DIY: Spam Musubi
I love spam. I’m not talking about unwanted emails, but the savory meat product in a can. When you pull it out of the can it is very pale and doesn’t look very appetizing. Once you slice it up and pan fry it, it glistens and transforms into something beautiful and tasty.
My favorite way to prepare spam is to make spam musubi. It is a simple snack food famous in Hawaii that only requires a few ingredients to prepare. In general, spam might be one of those foods that remain in your cabinet for an emergency situation. After all, it became popular in the early 1940’s when it was sent out to troops serving in WWII.
I sort of think of spam musubi as something to prepare when I put myself in an emergency situation (where I may not have access to food for hours). I have taken spam musubi with me on long hikes, flights across the country, and just yesterday for a scavenger hunt. Thinking about it, my first time having spam musubi was about twenty years ago when a college friend in San Diego made it for our road trip to Las Vegas.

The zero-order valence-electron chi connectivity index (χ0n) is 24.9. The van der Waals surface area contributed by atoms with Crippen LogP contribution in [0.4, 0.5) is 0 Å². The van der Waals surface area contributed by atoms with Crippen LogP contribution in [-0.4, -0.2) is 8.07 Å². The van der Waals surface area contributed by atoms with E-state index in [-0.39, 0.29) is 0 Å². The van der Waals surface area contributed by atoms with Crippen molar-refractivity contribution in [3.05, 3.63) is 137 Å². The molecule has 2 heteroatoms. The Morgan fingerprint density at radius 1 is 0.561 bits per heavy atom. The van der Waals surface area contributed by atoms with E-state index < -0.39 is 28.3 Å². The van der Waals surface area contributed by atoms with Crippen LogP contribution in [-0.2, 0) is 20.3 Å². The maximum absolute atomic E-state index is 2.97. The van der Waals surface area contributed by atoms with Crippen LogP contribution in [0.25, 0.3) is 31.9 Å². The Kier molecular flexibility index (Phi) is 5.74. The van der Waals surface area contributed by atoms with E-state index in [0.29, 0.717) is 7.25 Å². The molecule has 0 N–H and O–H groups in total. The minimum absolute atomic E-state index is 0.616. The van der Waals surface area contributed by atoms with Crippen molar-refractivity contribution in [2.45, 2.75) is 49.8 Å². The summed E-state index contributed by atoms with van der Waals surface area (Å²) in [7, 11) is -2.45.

Ingredients & equipment
Wash rice thoroughly. I typically rinse the rice with water until it is no longer cloudy. Cook rice in approximately 2 1/4 cup of water in a rice cooker.
In the meantime, prepare your spam by cutting into 8-10 slices. Heat a pan over stove top on medium and lay spam evenly on pan to heat until light brown and glistening on both sides.
Once your rice is cooked, transfer to a large bowl to cool down. When completely cool, sprinkle furikake seasoning all through the rice. I buy the one with sesame seed, salt, sugar, and seaweed.
Lay a sheet of seaweed (shiny side down) on a cutting board. Place your musubi mold in the center. My musubi mold makes double the amount and fits the seaweed sheets perfectly. If you have a single mold, you will need to cut your seaweed in half.
Place about half an inch of the rice mixture evenly into the mold. Insert a layer of spam. Place another half inch of the rice mixture on top. Insert your musubi topper and press down while pulling mold up.
Take the back side of the seaweed and wrap it forward. Using your finger, dab a little bit of water on the front of the seaweed to wrap and seal over.
Turn the spam musubi over and cut into pieces. Repeat until you have used up your ingredients.